With thousands of New Zealand's experiencing a surgance of malignant skin tumours year-on-year, it's more important than ever before to have your skin checked regularly by a professional. Regardless of age, any new skin spot or change in an existing mole needs to be assessed. Moles with irregular borders, irregular colours, thickening or bleeding should be seen urgently.
The heat of a Kiwi summer is a reminder, for many of us, about the perils of developing skin cancer. Whilst it is timely to turn our attention to the dangers of ultraviolent radiation and the extreme levels it can reach at this time of year, the severity of sun exposure is not limited to the warmer months.
Avoiding exposure year-round is the best defence against skin cancer, and this typically means staying out of the sun between 11am and 4pm. The next level of protection is covering-up, with wide-brimmed hats, and loose fitting, long sleeve, tight-woven clothes or rash-shirts. Sunscreen containing Zinc or Titanium Dioxide, to provide broad spectrum UVA and UVB protection, should be applied generously and reapplied every three-to-four hours, regardless of instructions on the label.
The most common skin cancer types in New Zealand are squamous cell carcinoma and basal cell carcinoma. Our more serious, and deadliest, skin cancer is melanoma which is responsible for over 270 deaths each year. The best defence in the fight against skin cancer, is early intervention. If you are at all concerned about a change in an existing mole or the appearance of a skin spot, please make an appointment to have it assessed, now! Don't wait and see.
This is the most common type of skin cancer, and fortunately is the least likely to spread. Again, these are usually in sun-exposed areas and more common in fair-skinned patients. They can occur during your 20’s but are more common later in life. Their appearance is quite variable, sometimes presenting as a pearly nodule, or a crusty ulcer, or even as a pale / wax thickening not unlike a scar. They do not grow very rapidly, and because of their slow nature, can often be left until they are quite large and therefore complex reconstruction is required.
Once the BCC is removed and the laboratory has confirmed an adequate safety margin, they are very unlikely to recur, however, the same sun-exposure that allowed one to grow will also effect other areas and a second BCC may grow elsewhere. Regular skin checks are important once a skin cancer has been diagnosed, and sun protection becomes even more
This is a very common type of skin cancer, usually affecting sun-damaged fair skin.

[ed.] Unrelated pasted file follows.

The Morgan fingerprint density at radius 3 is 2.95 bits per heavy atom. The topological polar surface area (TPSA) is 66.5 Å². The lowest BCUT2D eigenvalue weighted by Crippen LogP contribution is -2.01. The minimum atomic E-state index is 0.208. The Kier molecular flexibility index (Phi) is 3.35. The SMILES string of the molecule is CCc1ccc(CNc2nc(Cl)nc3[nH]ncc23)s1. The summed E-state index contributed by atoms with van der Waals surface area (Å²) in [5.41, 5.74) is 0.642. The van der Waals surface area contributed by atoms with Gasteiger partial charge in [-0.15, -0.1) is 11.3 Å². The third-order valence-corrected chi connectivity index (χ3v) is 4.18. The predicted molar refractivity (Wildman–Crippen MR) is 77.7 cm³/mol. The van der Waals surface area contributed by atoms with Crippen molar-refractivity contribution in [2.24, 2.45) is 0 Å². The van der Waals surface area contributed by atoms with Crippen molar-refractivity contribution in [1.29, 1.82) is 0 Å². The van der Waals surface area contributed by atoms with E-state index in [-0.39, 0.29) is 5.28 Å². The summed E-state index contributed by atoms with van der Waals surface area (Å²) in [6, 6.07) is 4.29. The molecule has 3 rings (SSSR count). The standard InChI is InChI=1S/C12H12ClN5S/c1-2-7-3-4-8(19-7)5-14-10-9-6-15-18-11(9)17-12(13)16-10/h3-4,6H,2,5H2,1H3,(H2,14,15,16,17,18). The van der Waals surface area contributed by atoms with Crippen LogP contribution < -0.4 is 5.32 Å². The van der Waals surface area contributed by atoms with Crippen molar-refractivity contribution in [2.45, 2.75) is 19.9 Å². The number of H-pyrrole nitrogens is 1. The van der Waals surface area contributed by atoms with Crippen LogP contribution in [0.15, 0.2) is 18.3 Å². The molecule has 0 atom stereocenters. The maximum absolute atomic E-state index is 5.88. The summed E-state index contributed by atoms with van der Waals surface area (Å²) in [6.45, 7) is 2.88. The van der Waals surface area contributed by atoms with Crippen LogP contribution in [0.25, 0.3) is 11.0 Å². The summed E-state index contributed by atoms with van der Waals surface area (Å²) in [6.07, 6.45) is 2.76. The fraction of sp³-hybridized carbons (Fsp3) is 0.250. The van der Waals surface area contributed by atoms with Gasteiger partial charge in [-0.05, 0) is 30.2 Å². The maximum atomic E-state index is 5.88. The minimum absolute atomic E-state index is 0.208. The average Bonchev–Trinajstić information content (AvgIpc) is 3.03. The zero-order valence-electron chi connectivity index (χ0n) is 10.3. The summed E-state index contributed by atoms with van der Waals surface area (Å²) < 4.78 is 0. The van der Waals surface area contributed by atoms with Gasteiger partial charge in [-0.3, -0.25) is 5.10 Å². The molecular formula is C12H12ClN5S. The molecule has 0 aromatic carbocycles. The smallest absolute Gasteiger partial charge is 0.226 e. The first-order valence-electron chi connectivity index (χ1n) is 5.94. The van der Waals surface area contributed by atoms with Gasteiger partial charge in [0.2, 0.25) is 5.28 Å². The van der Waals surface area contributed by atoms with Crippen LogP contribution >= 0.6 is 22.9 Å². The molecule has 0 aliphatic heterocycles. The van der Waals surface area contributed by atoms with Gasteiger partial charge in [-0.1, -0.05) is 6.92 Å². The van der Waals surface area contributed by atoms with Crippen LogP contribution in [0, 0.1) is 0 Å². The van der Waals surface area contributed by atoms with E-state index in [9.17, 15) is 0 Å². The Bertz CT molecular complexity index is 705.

Squamous cell carcinomas can be only a few millimeters across to tumours many centimeters in size, with either a slow growth pattern or very rapidly enlarging over a matter of weeks. They are often crusty, red and can be tender. SCC involving the lip can be very serious with spread to local lymph nodes, although the majority of SCC’s involving other skin sites are usually less aggressive with spread (metastasis) being quite uncommon. While very early SCC’s can trial non-surgical treatments, most will require surgical treatment. It is common for a patient with one skin cancer to develop others, usually because of a history of high sun exposure to all sun-exposed skin.
Surgery can range from being very minor, requiring only a few stitches, to more involved and complex reconstructions utilising skin grafts or movements of skin flaps. While the primary focus is on complete removal of the tumour, a reconstruction with the least cosmetic impact is always planned.
This third most common type of skin cancer is also the most notorious due to its high risk and potential to affect both the young and the old. Because New Zealand has one of the highest melanoma risks in the world, regular skin checks are essential.
Melanoma are potentially life-threatening, making early diagnosis and urgent surgical excision of the utmost importance. Since safe and correct removal will give the best chance of survival, it is important to have melanomas treated by skilled medical professionals who are able to perform the necessary wider excision and can proceed with further surgery if required i.e. lymph node clearance, which is done under general anaesthetic in a hospital, Fellowship-trained Specialist Surgeons (FRACS) and specifically trained dermatologists. Investigations may include blood tests and CAT scans. Unfortunately, chemotherapy, radiotherapy and recent work in vaccine therapy have yet to show any advantage compared with thorough surgical removal.
Typical melanoma symptoms can be easily remembered using the ABC below:
Asymmetry – one half of the mole looks different from the other.
Border irregularities – the edge of the mole appears ragged.
Colour variegation – the mole has different colours or hues.
Diameter – this is typically larger than 6mm.
Enlargement or evolution – the colour, shape or appearance has changed.
It is essential to pick up the early melanoma symptoms developing in the skin as the only cure is early surgical removal.